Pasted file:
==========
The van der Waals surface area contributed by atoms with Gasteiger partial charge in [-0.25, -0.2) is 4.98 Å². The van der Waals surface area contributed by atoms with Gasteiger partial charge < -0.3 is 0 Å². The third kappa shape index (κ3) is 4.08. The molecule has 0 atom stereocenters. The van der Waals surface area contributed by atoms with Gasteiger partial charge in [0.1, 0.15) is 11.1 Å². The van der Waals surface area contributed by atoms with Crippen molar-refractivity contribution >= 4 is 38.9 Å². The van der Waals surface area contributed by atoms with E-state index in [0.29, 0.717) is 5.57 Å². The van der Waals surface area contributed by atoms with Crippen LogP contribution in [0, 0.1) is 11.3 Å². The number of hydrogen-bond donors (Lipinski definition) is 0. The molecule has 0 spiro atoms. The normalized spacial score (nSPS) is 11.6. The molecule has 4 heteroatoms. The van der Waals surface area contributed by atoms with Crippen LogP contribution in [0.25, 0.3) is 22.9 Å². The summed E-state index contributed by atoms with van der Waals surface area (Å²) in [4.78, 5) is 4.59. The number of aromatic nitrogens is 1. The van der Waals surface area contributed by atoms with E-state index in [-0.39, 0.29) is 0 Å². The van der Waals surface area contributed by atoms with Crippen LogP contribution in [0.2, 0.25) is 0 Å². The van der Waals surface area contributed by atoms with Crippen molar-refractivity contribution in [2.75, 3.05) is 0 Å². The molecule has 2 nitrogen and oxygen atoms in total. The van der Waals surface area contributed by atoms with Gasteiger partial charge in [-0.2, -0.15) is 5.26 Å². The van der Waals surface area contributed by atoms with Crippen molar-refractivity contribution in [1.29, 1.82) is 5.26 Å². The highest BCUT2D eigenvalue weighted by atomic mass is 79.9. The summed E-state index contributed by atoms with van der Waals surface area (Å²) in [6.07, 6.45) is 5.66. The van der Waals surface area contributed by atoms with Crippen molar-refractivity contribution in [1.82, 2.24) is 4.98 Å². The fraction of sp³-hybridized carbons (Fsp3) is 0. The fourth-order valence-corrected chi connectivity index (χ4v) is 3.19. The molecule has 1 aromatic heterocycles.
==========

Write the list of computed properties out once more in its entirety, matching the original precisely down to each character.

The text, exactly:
The van der Waals surface area contributed by atoms with Gasteiger partial charge in [-0.25, -0.2) is 4.98 Å². The van der Waals surface area contributed by atoms with Gasteiger partial charge < -0.3 is 0 Å². The third kappa shape index (κ3) is 4.08. The molecule has 0 atom stereocenters. The van der Waals surface area contributed by atoms with Gasteiger partial charge in [0.1, 0.15) is 11.1 Å². The van der Waals surface area contributed by atoms with Crippen molar-refractivity contribution >= 4 is 38.9 Å². The van der Waals surface area contributed by atoms with E-state index in [0.29, 0.717) is 5.57 Å². The van der Waals surface area contributed by atoms with Crippen LogP contribution in [0, 0.1) is 11.3 Å². The number of hydrogen-bond donors (Lipinski definition) is 0. The molecule has 0 spiro atoms. The normalized spacial score (nSPS) is 11.6. The molecule has 4 heteroatoms. The van der Waals surface area contributed by atoms with Crippen LogP contribution in [0.25, 0.3) is 22.9 Å². The summed E-state index contributed by atoms with van der Waals surface area (Å²) in [4.78, 5) is 4.59. The number of aromatic nitrogens is 1. The van der Waals surface area contributed by atoms with E-state index in [-0.39, 0.29) is 0 Å². The van der Waals surface area contributed by atoms with Crippen LogP contribution in [0.2, 0.25) is 0 Å². The van der Waals surface area contributed by atoms with Crippen molar-refractivity contribution in [2.75, 3.05) is 0 Å². The molecule has 2 nitrogen and oxygen atoms in total. The van der Waals surface area contributed by atoms with Gasteiger partial charge in [-0.2, -0.15) is 5.26 Å². The van der Waals surface area contributed by atoms with Crippen molar-refractivity contribution in [1.29, 1.82) is 5.26 Å². The highest BCUT2D eigenvalue weighted by atomic mass is 79.9. The summed E-state index contributed by atoms with van der Waals surface area (Å²) in [6.07, 6.45) is 5.66. The van der Waals surface area contributed by atoms with Crippen molar-refractivity contribution in [1.82, 2.24) is 4.98 Å². The fraction of sp³-hybridized carbons (Fsp3) is 0. The fourth-order valence-corrected chi connectivity index (χ4v) is 3.19. The molecule has 1 aromatic heterocycles.